By James Brennan, Columnist
Published September 2, 2014
Without government — and without police — we, as human beings, would lose most of our rights.
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The comedian George Carlin once said, “Rights aren’t rights if someone can take ‘em away,” instructing his audience to read up on the internment of Japanese Americans to “find out all about your precious fuckin’ rights.”
Japanese Americans had their freedom taken away because the government stopped protecting them (and, in turn, acted directly against them). Carlin believed that human beings have no rights even with government, and in some ways he’s correct. Rights and freedom are just ideas that human beings invented and try to enforce. We aren’t always successful, but in a country like the United States, rights and liberties have strong protections and enforcement mechanisms, allowing us — for now — to have a good amount of freedom. Like all things, this freedom is temporary. But what keeps it alive is government.
If you disagree, answer me this question: Where do rights come from? Many argue that their rights are inalienable, that they come from some “creator” or from nature, as the Declaration of Independence argues. These are both fine theories, but I can’t recall the last time God arrested and tried a murderer, nor the last time “nature” stepped in to protect black children from mobs outside of segregated schools. Natural rights are an interesting concept, but rights aren’t real unless they’re protected. That’s the whole point of government. Yes, the state can be used as a tool for tyranny as well, but human beings come together and create government so that our freedom will be guarded.
Police are one of the most basic mechanisms governments use for the protection of rights. They are called law enforcement officers for a reason — they enforce laws, and laws are typically aimed at protecting key rights like life, safety and property.
I won’t mince words: I hate American police in their current form. While the events in Ferguson, Mo. this summer should not surprise anyone who is vaguely familiar with criminal justice in America, they are nonetheless appalling. Police officers have become armed to the teeth and conditioned to a mindset of us vs. The Criminals/The Rioters/The Thugs. Instead of protecting rights and liberties, police are often taking them away from people. I don’t trust police, and I probably never will, but with that being said: I would never want to live in a country without them.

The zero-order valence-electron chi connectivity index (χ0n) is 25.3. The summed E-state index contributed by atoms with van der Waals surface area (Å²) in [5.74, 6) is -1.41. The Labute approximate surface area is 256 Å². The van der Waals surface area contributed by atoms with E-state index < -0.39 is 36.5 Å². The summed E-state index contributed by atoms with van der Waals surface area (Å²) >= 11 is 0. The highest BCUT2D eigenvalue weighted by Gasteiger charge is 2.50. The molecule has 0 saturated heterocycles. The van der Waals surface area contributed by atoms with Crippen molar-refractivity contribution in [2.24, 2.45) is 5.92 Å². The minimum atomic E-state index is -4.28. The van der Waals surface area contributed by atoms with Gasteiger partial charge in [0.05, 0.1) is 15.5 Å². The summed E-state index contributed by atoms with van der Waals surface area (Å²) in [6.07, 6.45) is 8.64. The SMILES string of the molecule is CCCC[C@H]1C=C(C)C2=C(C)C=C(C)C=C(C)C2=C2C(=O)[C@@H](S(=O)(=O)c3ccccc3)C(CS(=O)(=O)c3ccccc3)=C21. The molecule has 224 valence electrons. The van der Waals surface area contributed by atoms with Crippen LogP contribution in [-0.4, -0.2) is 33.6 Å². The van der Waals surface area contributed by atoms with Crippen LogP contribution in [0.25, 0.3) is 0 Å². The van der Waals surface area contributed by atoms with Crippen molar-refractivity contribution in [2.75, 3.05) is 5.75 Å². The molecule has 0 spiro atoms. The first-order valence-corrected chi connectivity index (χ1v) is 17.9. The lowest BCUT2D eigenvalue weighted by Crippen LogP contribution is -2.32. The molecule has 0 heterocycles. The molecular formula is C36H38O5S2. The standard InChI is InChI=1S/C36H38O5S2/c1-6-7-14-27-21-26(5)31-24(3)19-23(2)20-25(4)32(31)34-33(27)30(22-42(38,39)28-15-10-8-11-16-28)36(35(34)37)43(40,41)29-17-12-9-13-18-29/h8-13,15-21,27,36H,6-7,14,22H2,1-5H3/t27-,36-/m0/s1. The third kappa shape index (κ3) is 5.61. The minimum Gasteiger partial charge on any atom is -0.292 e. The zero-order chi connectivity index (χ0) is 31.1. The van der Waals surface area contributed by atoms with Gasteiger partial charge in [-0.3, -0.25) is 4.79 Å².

The only reason we have the freedom that we love is because the government (usually) protects us. The Constitution and all of its amendments are brilliant, amazing ideas, but even if they’re written down and passed by legislatures, they mean nothing. We need a way to protect our rights, and police are one of those ways. The consequences of an overly militarized police force go far beyond one notable incident where a teenager is killed and protests are oppressed. Martin Luther King Jr. once spoke of injustice anywhere threatening justice everywhere; the threats to civil rights and civil liberties seen in Ferguson, Staten Island, Davis and other cities is a threat to every American. As police fail to do their job, our rights slip away.
In Ferguson, police and the governor shut down freedom of movement and assembly, enforcing curfews and assaulting protesters with tear gas and rubber bullets. It didn’t matter what the Constitution said at that point — its defenders were busy rewriting the First Amendment with their guns and tanks. These same events have happened before, they will definitely happen again, and they could feasibly happen anywhere. Rights are not permanent; they last only as long as we protect them.
In 1963, Governor George Wallace of Alabama made his famous “stand in the schoolhouse door,” physically standing in the way of Vivian Jones and James Hood as they attempted to register for classes at the segregated University of Alabama. President John F. Kennedy federalized the state’s National Guard, and a military escort guided the students past the governor to officially desegregate the University. Six years earlier, President Dwight Eisenhower used armed troops to protect the freedom of nine Black students in Little Rock, Ark. who would have otherwise been attacked by a mob of segregationists.
Sometimes, we need “jack booted government thugs” — not to take away our rights but to make them real.
James Brennan can be reached at firstname.lastname@example.org.